John Simmons Barth (born May 27, 1930) is an American novelist and short-story writer, known for the postmodernist and metafictive quality of his work.
- One of the things I miss about teaching is that students would tell me what I ought to read. One of my students, back in the 1960s, put me onto [Jorge Luis] Borges, and I remember another mentioning Flann O'Brien's At Swim Two-Birds in the same way.
- Boston Sunday Globe, C7 (2 Nov 2008)
The Floating Opera (1956) 
- Women thought me charmingly shy, and sometimes stopped at nothing to “penetrate the disdainful shell of my fear,” as one of their number put it. Often as not, it was they who got penetrated.
Lost In the Funhouse (1968) 
- The nightsea journey may be absurd, but here we swim, will-we nill-we, against the flood, onward and upward, toward a shore that may not exist and couldn't be reached if it did.
Sabbatical: A Romance (1982)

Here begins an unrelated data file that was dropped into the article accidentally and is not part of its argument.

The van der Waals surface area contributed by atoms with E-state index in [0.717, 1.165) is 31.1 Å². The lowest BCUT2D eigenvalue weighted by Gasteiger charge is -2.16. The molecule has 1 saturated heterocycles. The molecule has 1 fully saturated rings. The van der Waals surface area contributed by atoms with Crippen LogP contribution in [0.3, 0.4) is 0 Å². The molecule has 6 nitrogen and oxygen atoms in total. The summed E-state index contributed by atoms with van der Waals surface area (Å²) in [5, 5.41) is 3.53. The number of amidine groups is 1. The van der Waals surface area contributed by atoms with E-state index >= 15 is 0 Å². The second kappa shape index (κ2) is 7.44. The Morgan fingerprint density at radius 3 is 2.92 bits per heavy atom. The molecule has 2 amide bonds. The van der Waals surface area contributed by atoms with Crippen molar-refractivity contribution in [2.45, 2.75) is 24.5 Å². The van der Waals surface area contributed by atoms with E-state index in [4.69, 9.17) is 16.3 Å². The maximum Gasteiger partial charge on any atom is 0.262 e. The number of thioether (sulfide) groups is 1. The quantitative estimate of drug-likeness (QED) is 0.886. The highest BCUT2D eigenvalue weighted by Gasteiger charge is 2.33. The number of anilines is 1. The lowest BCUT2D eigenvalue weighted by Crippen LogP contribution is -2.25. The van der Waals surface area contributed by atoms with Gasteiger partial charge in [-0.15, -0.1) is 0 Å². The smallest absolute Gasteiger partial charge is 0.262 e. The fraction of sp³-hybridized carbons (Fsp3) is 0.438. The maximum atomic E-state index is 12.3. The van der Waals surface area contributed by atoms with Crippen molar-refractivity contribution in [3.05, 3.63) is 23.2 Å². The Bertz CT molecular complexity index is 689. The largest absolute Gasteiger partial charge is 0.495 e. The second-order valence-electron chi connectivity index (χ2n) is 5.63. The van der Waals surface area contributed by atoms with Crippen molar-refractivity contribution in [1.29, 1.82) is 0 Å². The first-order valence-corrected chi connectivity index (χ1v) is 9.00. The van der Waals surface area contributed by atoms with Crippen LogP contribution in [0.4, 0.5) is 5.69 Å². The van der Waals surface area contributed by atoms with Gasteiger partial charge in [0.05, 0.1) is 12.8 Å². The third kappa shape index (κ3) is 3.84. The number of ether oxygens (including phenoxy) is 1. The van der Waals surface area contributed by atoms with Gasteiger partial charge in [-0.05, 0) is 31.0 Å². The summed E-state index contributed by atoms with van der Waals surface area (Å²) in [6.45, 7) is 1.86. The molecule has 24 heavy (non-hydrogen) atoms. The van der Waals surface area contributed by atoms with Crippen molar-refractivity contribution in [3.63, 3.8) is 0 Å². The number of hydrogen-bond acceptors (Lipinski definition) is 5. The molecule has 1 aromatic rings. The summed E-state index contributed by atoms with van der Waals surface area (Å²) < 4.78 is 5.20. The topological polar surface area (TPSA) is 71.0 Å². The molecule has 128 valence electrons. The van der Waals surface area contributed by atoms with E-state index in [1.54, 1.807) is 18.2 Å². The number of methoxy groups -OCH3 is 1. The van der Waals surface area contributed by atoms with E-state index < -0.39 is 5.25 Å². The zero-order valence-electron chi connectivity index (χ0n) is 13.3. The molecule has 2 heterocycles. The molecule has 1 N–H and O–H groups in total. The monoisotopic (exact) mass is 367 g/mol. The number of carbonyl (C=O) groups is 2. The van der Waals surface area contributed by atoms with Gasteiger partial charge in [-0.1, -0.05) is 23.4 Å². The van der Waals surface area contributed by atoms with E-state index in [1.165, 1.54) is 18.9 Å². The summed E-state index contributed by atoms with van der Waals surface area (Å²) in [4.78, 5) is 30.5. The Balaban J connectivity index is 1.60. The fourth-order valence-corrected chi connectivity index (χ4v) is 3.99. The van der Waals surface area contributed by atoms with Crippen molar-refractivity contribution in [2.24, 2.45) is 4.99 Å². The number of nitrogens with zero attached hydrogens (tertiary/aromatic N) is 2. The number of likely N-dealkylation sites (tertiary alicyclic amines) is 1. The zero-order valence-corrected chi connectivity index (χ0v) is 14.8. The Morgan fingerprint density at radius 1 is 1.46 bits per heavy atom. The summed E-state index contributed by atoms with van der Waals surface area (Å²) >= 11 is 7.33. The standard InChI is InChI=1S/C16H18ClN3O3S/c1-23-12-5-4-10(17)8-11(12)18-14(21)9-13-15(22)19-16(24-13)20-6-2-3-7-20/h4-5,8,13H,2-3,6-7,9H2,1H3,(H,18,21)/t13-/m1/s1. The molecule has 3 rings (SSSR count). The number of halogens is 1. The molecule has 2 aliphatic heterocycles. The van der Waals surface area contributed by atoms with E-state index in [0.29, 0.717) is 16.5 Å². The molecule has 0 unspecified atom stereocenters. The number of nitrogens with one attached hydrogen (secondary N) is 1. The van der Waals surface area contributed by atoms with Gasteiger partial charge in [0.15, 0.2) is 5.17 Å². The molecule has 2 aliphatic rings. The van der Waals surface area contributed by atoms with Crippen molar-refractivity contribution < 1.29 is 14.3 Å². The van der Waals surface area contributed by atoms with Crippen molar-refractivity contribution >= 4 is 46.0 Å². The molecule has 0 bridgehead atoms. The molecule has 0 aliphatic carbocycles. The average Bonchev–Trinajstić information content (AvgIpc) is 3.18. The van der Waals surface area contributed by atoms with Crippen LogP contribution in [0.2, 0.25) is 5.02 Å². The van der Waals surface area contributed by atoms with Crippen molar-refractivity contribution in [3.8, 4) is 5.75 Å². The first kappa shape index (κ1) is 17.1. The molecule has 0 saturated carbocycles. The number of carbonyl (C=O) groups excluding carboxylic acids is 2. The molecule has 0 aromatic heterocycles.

- Marylin Marsh, who had about it with Spain, declared to him [the old Spanish man] [...] But it redounds to your national credit, the then Missus Turner went on in effect - she'd been reading up on reciprocal atrocities in the Guerra Civil - that the sunny Spanish could never be guilty of an Auschwitz, for example. In the first place, your ovens would have died, like our kitchen stove, instead of your Jews, whom you'd got rid of anyhow in the sunny Fifteenth century, no? And in the second place the whole idea of extermination camps would've been too impersonal for your exquisite Moorish tastes. Much more agradable to push folks off a cliff one at a time into a gorgeous Mediterranean sunset, as you did near Malaga - three hundred, was it, or three thousand? Or to rape and then kill a convent-full of nuns in the manner of the saint of their choice - was that Barcelona or Valencia? ( p. 37 )
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